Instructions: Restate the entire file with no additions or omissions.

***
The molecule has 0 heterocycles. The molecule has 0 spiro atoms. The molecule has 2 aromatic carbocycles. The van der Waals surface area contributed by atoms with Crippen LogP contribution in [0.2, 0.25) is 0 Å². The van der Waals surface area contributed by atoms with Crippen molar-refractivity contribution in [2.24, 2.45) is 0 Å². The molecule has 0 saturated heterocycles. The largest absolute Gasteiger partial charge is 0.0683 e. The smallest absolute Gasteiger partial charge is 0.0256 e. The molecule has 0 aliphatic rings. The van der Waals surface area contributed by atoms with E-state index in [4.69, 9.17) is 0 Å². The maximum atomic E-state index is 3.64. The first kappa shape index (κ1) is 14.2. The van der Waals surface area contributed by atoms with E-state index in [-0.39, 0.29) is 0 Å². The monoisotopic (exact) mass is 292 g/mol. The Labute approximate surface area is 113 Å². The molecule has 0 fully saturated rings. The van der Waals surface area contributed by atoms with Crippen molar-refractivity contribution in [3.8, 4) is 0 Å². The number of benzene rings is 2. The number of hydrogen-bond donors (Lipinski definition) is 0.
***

The molecule has 0 heterocycles. The molecule has 0 spiro atoms. The molecule has 2 aromatic carbocycles. The van der Waals surface area contributed by atoms with Crippen LogP contribution in [0.2, 0.25) is 0 Å². The van der Waals surface area contributed by atoms with Crippen molar-refractivity contribution in [2.24, 2.45) is 0 Å². The molecule has 0 saturated heterocycles. The largest absolute Gasteiger partial charge is 0.0683 e. The smallest absolute Gasteiger partial charge is 0.0256 e. The molecule has 0 aliphatic rings. The van der Waals surface area contributed by atoms with E-state index in [4.69, 9.17) is 0 Å². The maximum atomic E-state index is 3.64. The first kappa shape index (κ1) is 14.2. The van der Waals surface area contributed by atoms with E-state index in [-0.39, 0.29) is 0 Å². The monoisotopic (exact) mass is 292 g/mol. The Labute approximate surface area is 113 Å². The molecule has 0 fully saturated rings. The van der Waals surface area contributed by atoms with Crippen molar-refractivity contribution in [3.8, 4) is 0 Å². The number of benzene rings is 2. The number of hydrogen-bond donors (Lipinski definition) is 0.